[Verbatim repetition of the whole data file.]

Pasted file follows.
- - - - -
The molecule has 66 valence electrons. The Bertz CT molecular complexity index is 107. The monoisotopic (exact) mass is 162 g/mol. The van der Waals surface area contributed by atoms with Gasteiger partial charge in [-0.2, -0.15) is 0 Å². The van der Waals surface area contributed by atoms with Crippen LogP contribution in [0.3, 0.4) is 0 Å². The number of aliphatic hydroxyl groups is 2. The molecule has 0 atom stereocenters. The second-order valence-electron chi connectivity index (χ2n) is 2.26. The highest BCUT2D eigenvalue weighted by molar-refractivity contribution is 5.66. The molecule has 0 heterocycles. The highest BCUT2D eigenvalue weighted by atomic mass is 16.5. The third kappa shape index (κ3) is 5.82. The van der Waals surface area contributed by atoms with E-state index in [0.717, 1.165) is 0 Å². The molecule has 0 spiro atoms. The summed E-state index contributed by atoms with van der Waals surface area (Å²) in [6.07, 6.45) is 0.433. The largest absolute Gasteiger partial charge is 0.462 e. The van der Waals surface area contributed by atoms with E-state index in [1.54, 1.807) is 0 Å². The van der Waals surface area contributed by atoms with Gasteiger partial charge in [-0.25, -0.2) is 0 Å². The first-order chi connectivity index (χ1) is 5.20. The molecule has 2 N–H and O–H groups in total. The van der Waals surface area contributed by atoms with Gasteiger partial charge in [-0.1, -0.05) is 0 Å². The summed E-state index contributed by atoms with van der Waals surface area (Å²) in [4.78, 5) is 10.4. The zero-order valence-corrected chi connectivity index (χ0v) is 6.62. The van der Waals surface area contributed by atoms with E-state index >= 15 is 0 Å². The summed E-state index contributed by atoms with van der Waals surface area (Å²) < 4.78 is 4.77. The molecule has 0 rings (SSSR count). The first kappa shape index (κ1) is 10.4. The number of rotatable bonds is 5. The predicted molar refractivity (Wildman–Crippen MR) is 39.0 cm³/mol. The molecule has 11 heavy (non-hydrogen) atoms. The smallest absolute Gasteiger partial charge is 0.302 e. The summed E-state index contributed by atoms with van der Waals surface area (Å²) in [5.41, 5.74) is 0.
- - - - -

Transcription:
The molecule has 66 valence electrons. The Bertz CT molecular complexity index is 107. The monoisotopic (exact) mass is 162 g/mol. The van der Waals surface area contributed by atoms with Gasteiger partial charge in [-0.2, -0.15) is 0 Å². The van der Waals surface area contributed by atoms with Crippen LogP contribution in [0.3, 0.4) is 0 Å². The number of aliphatic hydroxyl groups is 2. The molecule has 0 atom stereocenters. The second-order valence-electron chi connectivity index (χ2n) is 2.26. The highest BCUT2D eigenvalue weighted by molar-refractivity contribution is 5.66. The molecule has 0 heterocycles. The highest BCUT2D eigenvalue weighted by atomic mass is 16.5. The third kappa shape index (κ3) is 5.82. The van der Waals surface area contributed by atoms with E-state index in [0.717, 1.165) is 0 Å². The molecule has 0 spiro atoms. The summed E-state index contributed by atoms with van der Waals surface area (Å²) in [6.07, 6.45) is 0.433. The largest absolute Gasteiger partial charge is 0.462 e. The van der Waals surface area contributed by atoms with E-state index in [1.54, 1.807) is 0 Å². The van der Waals surface area contributed by atoms with Gasteiger partial charge in [-0.25, -0.2) is 0 Å². The first-order chi connectivity index (χ1) is 5.20. The molecule has 2 N–H and O–H groups in total. The van der Waals surface area contributed by atoms with Gasteiger partial charge in [-0.1, -0.05) is 0 Å². The summed E-state index contributed by atoms with van der Waals surface area (Å²) in [4.78, 5) is 10.4. The zero-order valence-corrected chi connectivity index (χ0v) is 6.62. The van der Waals surface area contributed by atoms with E-state index >= 15 is 0 Å². The summed E-state index contributed by atoms with van der Waals surface area (Å²) < 4.78 is 4.77. The molecule has 0 rings (SSSR count). The first kappa shape index (κ1) is 10.4. The number of rotatable bonds is 5. The predicted molar refractivity (Wildman–Crippen MR) is 39.0 cm³/mol. The molecule has 11 heavy (non-hydrogen) atoms. The smallest absolute Gasteiger partial charge is 0.302 e. The summed E-state index contributed by atoms with van der Waals surface area (Å²) in [5.41, 5.74) is 0.